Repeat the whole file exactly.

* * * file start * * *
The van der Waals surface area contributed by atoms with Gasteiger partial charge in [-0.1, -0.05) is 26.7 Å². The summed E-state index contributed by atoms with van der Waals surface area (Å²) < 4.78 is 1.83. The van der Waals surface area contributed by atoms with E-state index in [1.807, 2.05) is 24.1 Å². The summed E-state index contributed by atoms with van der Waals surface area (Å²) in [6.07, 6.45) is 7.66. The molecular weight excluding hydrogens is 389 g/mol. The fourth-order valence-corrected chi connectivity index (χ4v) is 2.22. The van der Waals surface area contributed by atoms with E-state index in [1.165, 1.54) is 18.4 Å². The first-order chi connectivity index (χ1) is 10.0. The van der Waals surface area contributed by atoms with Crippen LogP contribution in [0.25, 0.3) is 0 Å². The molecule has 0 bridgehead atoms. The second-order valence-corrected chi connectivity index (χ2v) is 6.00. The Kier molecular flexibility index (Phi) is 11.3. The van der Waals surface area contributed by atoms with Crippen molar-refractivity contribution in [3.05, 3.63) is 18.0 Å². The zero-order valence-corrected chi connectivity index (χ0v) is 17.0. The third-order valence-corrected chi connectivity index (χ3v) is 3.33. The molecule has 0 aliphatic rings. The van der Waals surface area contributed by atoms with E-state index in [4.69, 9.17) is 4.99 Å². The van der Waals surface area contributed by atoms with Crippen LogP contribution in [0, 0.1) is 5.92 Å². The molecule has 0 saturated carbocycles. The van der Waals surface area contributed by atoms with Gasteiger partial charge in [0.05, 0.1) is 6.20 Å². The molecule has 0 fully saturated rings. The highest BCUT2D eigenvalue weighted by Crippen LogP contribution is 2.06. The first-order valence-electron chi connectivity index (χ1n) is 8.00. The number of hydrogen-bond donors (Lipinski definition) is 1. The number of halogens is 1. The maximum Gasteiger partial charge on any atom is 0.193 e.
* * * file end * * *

The van der Waals surface area contributed by atoms with Gasteiger partial charge in [-0.1, -0.05) is 26.7 Å². The summed E-state index contributed by atoms with van der Waals surface area (Å²) < 4.78 is 1.83. The van der Waals surface area contributed by atoms with E-state index in [1.807, 2.05) is 24.1 Å². The summed E-state index contributed by atoms with van der Waals surface area (Å²) in [6.07, 6.45) is 7.66. The molecular weight excluding hydrogens is 389 g/mol. The fourth-order valence-corrected chi connectivity index (χ4v) is 2.22. The van der Waals surface area contributed by atoms with E-state index in [1.165, 1.54) is 18.4 Å². The first-order chi connectivity index (χ1) is 10.0. The van der Waals surface area contributed by atoms with Crippen LogP contribution in [0.25, 0.3) is 0 Å². The molecule has 0 bridgehead atoms. The second-order valence-corrected chi connectivity index (χ2v) is 6.00. The Kier molecular flexibility index (Phi) is 11.3. The van der Waals surface area contributed by atoms with Crippen molar-refractivity contribution in [3.05, 3.63) is 18.0 Å². The zero-order valence-corrected chi connectivity index (χ0v) is 17.0. The third-order valence-corrected chi connectivity index (χ3v) is 3.33. The molecule has 0 aliphatic rings. The van der Waals surface area contributed by atoms with E-state index in [4.69, 9.17) is 4.99 Å². The van der Waals surface area contributed by atoms with Crippen LogP contribution in [0, 0.1) is 5.92 Å². The molecule has 0 saturated carbocycles. The van der Waals surface area contributed by atoms with Gasteiger partial charge in [0.05, 0.1) is 6.20 Å². The molecule has 0 fully saturated rings. The highest BCUT2D eigenvalue weighted by Crippen LogP contribution is 2.06. The first-order valence-electron chi connectivity index (χ1n) is 8.00. The number of hydrogen-bond donors (Lipinski definition) is 1. The number of halogens is 1. The maximum Gasteiger partial charge on any atom is 0.193 e.